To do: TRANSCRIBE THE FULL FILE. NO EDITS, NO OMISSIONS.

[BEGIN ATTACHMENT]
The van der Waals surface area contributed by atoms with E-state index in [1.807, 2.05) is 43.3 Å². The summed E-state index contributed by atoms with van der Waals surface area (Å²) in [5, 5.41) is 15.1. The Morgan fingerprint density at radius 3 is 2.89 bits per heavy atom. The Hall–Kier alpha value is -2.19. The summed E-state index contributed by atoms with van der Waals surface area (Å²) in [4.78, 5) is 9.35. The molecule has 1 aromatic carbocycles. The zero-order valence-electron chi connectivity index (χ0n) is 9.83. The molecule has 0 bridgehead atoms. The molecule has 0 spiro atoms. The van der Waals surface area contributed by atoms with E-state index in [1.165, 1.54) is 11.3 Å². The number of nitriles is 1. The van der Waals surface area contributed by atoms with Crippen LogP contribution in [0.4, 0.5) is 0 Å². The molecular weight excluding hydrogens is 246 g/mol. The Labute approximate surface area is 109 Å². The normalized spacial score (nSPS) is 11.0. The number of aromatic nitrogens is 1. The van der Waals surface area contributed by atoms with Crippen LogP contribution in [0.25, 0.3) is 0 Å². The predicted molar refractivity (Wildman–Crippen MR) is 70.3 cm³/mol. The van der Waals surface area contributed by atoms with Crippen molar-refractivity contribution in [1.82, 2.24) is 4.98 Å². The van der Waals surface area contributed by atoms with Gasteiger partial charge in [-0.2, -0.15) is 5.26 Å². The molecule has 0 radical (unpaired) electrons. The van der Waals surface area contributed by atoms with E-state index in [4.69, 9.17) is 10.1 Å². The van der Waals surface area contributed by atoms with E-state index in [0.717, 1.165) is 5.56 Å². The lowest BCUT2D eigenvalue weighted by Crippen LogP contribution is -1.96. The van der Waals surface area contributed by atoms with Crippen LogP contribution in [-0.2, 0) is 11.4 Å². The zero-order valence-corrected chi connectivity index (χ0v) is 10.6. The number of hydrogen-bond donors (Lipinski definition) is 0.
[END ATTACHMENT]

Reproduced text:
The van der Waals surface area contributed by atoms with E-state index in [1.807, 2.05) is 43.3 Å². The summed E-state index contributed by atoms with van der Waals surface area (Å²) in [5, 5.41) is 15.1. The Morgan fingerprint density at radius 3 is 2.89 bits per heavy atom. The Hall–Kier alpha value is -2.19. The summed E-state index contributed by atoms with van der Waals surface area (Å²) in [4.78, 5) is 9.35. The molecule has 1 aromatic carbocycles. The zero-order valence-electron chi connectivity index (χ0n) is 9.83. The molecule has 0 bridgehead atoms. The molecule has 0 spiro atoms. The van der Waals surface area contributed by atoms with E-state index in [1.165, 1.54) is 11.3 Å². The number of nitriles is 1. The van der Waals surface area contributed by atoms with Crippen LogP contribution in [0.4, 0.5) is 0 Å². The molecular weight excluding hydrogens is 246 g/mol. The Labute approximate surface area is 109 Å². The normalized spacial score (nSPS) is 11.0. The number of aromatic nitrogens is 1. The van der Waals surface area contributed by atoms with Crippen LogP contribution in [0.25, 0.3) is 0 Å². The predicted molar refractivity (Wildman–Crippen MR) is 70.3 cm³/mol. The van der Waals surface area contributed by atoms with Crippen molar-refractivity contribution in [1.82, 2.24) is 4.98 Å². The van der Waals surface area contributed by atoms with Gasteiger partial charge in [-0.2, -0.15) is 5.26 Å². The molecule has 0 radical (unpaired) electrons. The van der Waals surface area contributed by atoms with E-state index in [4.69, 9.17) is 10.1 Å². The van der Waals surface area contributed by atoms with E-state index in [0.717, 1.165) is 5.56 Å². The lowest BCUT2D eigenvalue weighted by Crippen LogP contribution is -1.96. The van der Waals surface area contributed by atoms with Crippen LogP contribution in [-0.2, 0) is 11.4 Å². The zero-order valence-corrected chi connectivity index (χ0v) is 10.6. The number of hydrogen-bond donors (Lipinski definition) is 0.